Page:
When Dolores Umbridge Comes To Town: On Paxson’s Letter to the Brown Community

Dolores Umbridge in Harry Potter 5: Order of the Phoenix

As I predicted a few weeks ago, the recent campus protests against Ray Kelly and his Stop & Frisk policies have elicited a strong reaction from both the University and President Paxson. In order to aid those students likely to be reprimanded for their noble (if foolishly implemented) protest, I wanted to take a moment to outline what President Paxson was attempting to do with her e-mail, and what her likely plans are regarding the committee she seeks to establish. In another post, I’ll  suggest some ways for the protestors to minimize the potential fallout and achieve some concrete aims.

The e-mail President Paxson sent does two things: it reframes the incident as an attack by protestors on their classmates’ right to hear a free exchange of ideas, and it then lays out her proposed plan for defending those students’ from future “attacks” on freedom of speech:

Not only was Commissioner Kelly denied the opportunity to speak, but members of our community were denied the opportunity to challenge him. This is a violation of the University’s Code of Student Conduct, which in its guidelines states:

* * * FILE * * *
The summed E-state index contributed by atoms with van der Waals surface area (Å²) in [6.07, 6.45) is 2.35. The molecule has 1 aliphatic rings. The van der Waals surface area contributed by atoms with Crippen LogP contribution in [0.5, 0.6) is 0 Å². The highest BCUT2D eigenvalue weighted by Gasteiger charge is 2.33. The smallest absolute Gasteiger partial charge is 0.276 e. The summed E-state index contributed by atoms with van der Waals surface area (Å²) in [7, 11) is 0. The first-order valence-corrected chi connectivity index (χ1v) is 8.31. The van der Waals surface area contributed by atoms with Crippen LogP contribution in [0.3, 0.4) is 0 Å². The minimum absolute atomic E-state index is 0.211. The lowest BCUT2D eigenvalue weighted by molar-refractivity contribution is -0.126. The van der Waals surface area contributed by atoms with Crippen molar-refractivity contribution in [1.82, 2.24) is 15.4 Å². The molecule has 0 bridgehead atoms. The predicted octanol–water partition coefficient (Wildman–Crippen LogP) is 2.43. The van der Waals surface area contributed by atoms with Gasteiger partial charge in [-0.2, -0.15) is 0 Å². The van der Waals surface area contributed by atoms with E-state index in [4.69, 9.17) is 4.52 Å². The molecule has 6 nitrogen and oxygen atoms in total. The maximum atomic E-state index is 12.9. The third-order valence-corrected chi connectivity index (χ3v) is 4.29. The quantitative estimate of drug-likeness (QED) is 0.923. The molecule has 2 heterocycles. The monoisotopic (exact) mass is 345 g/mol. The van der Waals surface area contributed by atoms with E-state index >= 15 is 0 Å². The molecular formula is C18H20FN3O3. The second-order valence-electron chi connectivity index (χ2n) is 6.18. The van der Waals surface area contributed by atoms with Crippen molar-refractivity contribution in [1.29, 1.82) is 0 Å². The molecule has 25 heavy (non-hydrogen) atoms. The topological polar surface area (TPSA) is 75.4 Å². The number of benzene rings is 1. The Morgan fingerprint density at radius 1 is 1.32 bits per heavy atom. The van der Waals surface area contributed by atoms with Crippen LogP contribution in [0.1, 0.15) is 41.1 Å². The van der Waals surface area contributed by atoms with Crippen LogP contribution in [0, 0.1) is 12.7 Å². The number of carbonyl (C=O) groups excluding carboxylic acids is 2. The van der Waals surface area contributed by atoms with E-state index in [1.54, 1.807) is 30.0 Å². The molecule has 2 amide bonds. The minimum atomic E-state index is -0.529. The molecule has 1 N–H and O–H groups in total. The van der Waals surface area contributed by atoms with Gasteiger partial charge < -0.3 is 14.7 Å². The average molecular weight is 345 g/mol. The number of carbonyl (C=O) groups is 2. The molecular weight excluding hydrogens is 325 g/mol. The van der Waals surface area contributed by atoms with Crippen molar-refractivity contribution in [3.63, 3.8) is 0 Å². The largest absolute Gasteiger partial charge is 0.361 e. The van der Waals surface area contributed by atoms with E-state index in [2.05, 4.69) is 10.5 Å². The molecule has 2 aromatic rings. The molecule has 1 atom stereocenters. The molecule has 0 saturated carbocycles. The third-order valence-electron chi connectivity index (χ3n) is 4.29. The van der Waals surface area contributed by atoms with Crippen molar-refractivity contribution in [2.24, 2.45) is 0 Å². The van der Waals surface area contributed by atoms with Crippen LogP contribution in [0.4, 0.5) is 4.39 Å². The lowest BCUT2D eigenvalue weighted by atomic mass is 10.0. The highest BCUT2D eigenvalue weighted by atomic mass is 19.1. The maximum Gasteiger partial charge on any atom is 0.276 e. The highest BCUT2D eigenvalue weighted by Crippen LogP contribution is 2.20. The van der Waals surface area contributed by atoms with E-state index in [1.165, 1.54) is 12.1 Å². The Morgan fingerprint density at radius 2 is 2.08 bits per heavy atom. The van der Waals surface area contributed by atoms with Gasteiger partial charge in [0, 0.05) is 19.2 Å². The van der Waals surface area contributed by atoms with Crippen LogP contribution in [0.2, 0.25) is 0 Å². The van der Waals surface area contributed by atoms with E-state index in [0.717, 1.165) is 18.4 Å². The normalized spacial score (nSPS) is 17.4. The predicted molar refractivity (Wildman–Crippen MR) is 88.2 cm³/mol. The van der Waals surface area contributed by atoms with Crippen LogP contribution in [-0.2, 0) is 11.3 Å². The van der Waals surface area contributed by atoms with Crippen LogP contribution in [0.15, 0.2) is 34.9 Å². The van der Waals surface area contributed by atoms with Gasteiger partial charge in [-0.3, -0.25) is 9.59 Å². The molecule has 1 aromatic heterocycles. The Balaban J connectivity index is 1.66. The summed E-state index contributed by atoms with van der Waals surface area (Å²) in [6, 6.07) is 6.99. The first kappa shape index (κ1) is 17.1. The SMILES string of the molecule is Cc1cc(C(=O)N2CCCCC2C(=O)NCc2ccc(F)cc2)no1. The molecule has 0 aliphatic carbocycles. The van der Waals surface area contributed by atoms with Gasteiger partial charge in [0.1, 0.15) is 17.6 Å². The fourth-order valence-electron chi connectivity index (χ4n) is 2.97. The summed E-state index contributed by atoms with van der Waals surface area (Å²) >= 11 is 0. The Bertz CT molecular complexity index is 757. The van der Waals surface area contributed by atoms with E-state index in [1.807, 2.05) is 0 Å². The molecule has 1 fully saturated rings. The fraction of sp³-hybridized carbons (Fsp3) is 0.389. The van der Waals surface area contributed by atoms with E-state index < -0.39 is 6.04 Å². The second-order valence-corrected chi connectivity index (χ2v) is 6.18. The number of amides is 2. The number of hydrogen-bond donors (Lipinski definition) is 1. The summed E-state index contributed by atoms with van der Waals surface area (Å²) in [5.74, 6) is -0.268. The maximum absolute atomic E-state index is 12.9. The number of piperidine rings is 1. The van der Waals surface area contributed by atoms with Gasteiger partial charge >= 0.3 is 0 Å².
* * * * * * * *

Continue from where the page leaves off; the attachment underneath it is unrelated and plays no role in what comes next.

“Protest is a necessary and acceptable means of expression within the Brown community. However, protest becomes unacceptable when it obstructs the basic exchange of ideas. Such obstruction is a form of censorship, no matter who initiates it or for what reasons.”

If we are to prevent similar episodes in the future, these standards of conduct must be upheld and enforced. We also need to understand the University’s responsibility for the events of last week. Brown hosts controversial speakers on a regular basis. Clearly, something went awry in the planning and oversight of this particular lecture. There is a need to establish the simple facts of what happened and why.

President Paxson is doing some impressive rhetorical gymnastics here.

In the immediate aftermath of the protests, Paxson engaged in community discussions on campus, where she heard students’ express their outrage over Ray Kelly and his obviously racist policies. Paxson knows she cannot win students’ support so long as the aftermath is a discussion about Kelly’s policies and/or whether the University implicitly endorsed them by inviting him to speak on campus without providing a countervailing point-of-view. Instead of addressing this perception, Paxson attempts to reorient the discussion away from the issue of Stop & Frisk and onto more favorable terrain — namely, the university’s rules and regulations. By invoking the Code of Conduct, Paxson is attempting to reframe the protests as students (protestors) stifling the free speech of other students — a move that not only lessens the University’s complicity in the incident, but also pits students against one another, making it easier for her administration to avoid battling a unified student body working in opposition to her.